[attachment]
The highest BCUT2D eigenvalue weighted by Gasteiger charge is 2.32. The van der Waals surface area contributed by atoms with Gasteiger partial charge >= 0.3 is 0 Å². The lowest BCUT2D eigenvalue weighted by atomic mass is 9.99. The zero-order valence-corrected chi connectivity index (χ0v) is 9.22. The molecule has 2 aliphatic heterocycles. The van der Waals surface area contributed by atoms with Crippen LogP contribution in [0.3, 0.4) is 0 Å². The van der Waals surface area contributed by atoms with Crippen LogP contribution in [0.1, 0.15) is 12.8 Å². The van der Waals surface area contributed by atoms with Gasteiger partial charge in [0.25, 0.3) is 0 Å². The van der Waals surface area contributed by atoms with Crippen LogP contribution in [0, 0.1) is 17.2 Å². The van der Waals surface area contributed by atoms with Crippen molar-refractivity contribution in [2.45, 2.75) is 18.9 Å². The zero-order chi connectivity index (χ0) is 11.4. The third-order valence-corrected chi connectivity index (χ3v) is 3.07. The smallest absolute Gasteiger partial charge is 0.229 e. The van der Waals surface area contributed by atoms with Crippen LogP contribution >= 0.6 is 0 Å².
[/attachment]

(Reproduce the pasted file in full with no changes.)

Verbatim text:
The highest BCUT2D eigenvalue weighted by Gasteiger charge is 2.32. The van der Waals surface area contributed by atoms with Gasteiger partial charge >= 0.3 is 0 Å². The lowest BCUT2D eigenvalue weighted by atomic mass is 9.99. The zero-order valence-corrected chi connectivity index (χ0v) is 9.22. The molecule has 2 aliphatic heterocycles. The van der Waals surface area contributed by atoms with Crippen LogP contribution in [0.3, 0.4) is 0 Å². The van der Waals surface area contributed by atoms with Crippen LogP contribution in [0.1, 0.15) is 12.8 Å². The van der Waals surface area contributed by atoms with Gasteiger partial charge in [0.25, 0.3) is 0 Å². The van der Waals surface area contributed by atoms with Crippen LogP contribution in [0, 0.1) is 17.2 Å². The van der Waals surface area contributed by atoms with Crippen molar-refractivity contribution in [2.45, 2.75) is 18.9 Å². The zero-order chi connectivity index (χ0) is 11.4. The third-order valence-corrected chi connectivity index (χ3v) is 3.07. The smallest absolute Gasteiger partial charge is 0.229 e. The van der Waals surface area contributed by atoms with Crippen LogP contribution >= 0.6 is 0 Å².